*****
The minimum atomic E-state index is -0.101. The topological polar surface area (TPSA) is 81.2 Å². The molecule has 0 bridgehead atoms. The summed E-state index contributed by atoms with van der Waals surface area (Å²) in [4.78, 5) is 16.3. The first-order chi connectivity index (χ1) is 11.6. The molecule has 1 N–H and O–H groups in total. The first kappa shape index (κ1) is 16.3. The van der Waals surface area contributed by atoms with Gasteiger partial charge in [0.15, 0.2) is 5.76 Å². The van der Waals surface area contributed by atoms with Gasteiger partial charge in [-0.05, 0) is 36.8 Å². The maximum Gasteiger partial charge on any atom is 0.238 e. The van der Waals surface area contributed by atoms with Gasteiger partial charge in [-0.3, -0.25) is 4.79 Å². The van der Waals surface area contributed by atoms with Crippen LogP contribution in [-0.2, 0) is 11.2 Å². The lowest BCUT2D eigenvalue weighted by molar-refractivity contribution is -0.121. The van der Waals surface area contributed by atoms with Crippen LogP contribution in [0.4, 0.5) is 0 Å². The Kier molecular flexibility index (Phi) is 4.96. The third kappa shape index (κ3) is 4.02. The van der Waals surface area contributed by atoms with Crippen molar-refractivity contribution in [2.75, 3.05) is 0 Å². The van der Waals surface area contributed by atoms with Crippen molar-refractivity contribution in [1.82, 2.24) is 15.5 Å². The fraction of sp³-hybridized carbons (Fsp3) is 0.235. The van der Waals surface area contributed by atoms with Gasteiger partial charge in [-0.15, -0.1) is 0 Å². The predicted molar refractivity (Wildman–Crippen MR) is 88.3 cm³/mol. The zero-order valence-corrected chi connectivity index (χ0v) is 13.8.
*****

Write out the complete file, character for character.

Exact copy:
The minimum atomic E-state index is -0.101. The topological polar surface area (TPSA) is 81.2 Å². The molecule has 0 bridgehead atoms. The summed E-state index contributed by atoms with van der Waals surface area (Å²) in [4.78, 5) is 16.3. The first-order chi connectivity index (χ1) is 11.6. The molecule has 1 N–H and O–H groups in total. The first kappa shape index (κ1) is 16.3. The van der Waals surface area contributed by atoms with Gasteiger partial charge in [0.15, 0.2) is 5.76 Å². The van der Waals surface area contributed by atoms with Gasteiger partial charge in [-0.05, 0) is 36.8 Å². The maximum Gasteiger partial charge on any atom is 0.238 e. The van der Waals surface area contributed by atoms with Gasteiger partial charge in [-0.3, -0.25) is 4.79 Å². The van der Waals surface area contributed by atoms with Crippen LogP contribution in [-0.2, 0) is 11.2 Å². The lowest BCUT2D eigenvalue weighted by molar-refractivity contribution is -0.121. The van der Waals surface area contributed by atoms with Crippen LogP contribution in [0.4, 0.5) is 0 Å². The Kier molecular flexibility index (Phi) is 4.96. The third kappa shape index (κ3) is 4.02. The van der Waals surface area contributed by atoms with Crippen molar-refractivity contribution in [2.75, 3.05) is 0 Å². The van der Waals surface area contributed by atoms with Crippen molar-refractivity contribution in [1.82, 2.24) is 15.5 Å². The fraction of sp³-hybridized carbons (Fsp3) is 0.235. The van der Waals surface area contributed by atoms with Gasteiger partial charge in [-0.15, -0.1) is 0 Å². The predicted molar refractivity (Wildman–Crippen MR) is 88.3 cm³/mol. The zero-order valence-corrected chi connectivity index (χ0v) is 13.8.